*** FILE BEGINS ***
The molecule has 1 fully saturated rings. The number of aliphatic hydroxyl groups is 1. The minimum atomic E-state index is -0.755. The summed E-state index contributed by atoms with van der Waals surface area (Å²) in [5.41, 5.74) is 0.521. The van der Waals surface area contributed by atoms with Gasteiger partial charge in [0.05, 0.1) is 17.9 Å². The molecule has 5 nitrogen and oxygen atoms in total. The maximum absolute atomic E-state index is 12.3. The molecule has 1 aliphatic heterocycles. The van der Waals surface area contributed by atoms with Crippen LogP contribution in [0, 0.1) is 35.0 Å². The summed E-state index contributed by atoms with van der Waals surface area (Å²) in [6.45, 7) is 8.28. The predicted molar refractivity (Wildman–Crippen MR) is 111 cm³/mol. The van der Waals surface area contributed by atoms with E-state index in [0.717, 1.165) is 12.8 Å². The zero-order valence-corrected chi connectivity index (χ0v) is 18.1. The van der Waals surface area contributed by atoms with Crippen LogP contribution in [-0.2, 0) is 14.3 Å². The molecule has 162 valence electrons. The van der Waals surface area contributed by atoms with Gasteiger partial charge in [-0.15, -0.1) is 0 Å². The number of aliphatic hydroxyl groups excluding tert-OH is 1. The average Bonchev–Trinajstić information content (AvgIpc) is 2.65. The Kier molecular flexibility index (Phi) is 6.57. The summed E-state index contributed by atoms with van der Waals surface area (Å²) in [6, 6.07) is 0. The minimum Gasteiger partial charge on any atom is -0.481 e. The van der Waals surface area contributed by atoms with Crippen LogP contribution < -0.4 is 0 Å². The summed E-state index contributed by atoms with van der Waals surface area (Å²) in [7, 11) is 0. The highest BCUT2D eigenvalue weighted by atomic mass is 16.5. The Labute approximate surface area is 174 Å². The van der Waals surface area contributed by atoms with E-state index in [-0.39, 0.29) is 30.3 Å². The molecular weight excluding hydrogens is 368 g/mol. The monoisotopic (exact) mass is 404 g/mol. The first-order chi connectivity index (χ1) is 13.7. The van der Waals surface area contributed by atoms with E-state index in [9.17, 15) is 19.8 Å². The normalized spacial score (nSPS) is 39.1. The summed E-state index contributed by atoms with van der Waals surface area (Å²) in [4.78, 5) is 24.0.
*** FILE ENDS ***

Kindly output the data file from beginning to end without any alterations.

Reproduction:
The molecule has 1 fully saturated rings. The number of aliphatic hydroxyl groups is 1. The minimum atomic E-state index is -0.755. The summed E-state index contributed by atoms with van der Waals surface area (Å²) in [5.41, 5.74) is 0.521. The van der Waals surface area contributed by atoms with Gasteiger partial charge in [0.05, 0.1) is 17.9 Å². The molecule has 5 nitrogen and oxygen atoms in total. The maximum absolute atomic E-state index is 12.3. The molecule has 1 aliphatic heterocycles. The van der Waals surface area contributed by atoms with Crippen LogP contribution in [0, 0.1) is 35.0 Å². The summed E-state index contributed by atoms with van der Waals surface area (Å²) in [6.45, 7) is 8.28. The predicted molar refractivity (Wildman–Crippen MR) is 111 cm³/mol. The van der Waals surface area contributed by atoms with E-state index in [0.717, 1.165) is 12.8 Å². The zero-order valence-corrected chi connectivity index (χ0v) is 18.1. The van der Waals surface area contributed by atoms with Crippen LogP contribution in [-0.2, 0) is 14.3 Å². The molecule has 162 valence electrons. The van der Waals surface area contributed by atoms with Gasteiger partial charge in [-0.15, -0.1) is 0 Å². The number of aliphatic hydroxyl groups excluding tert-OH is 1. The average Bonchev–Trinajstić information content (AvgIpc) is 2.65. The Kier molecular flexibility index (Phi) is 6.57. The summed E-state index contributed by atoms with van der Waals surface area (Å²) in [6, 6.07) is 0. The minimum Gasteiger partial charge on any atom is -0.481 e. The van der Waals surface area contributed by atoms with Crippen LogP contribution < -0.4 is 0 Å². The summed E-state index contributed by atoms with van der Waals surface area (Å²) in [7, 11) is 0. The highest BCUT2D eigenvalue weighted by atomic mass is 16.5. The Labute approximate surface area is 174 Å². The van der Waals surface area contributed by atoms with E-state index in [-0.39, 0.29) is 30.3 Å². The molecular weight excluding hydrogens is 368 g/mol. The monoisotopic (exact) mass is 404 g/mol. The first-order chi connectivity index (χ1) is 13.7. The van der Waals surface area contributed by atoms with E-state index in [9.17, 15) is 19.8 Å². The normalized spacial score (nSPS) is 39.1. The summed E-state index contributed by atoms with van der Waals surface area (Å²) in [4.78, 5) is 24.0.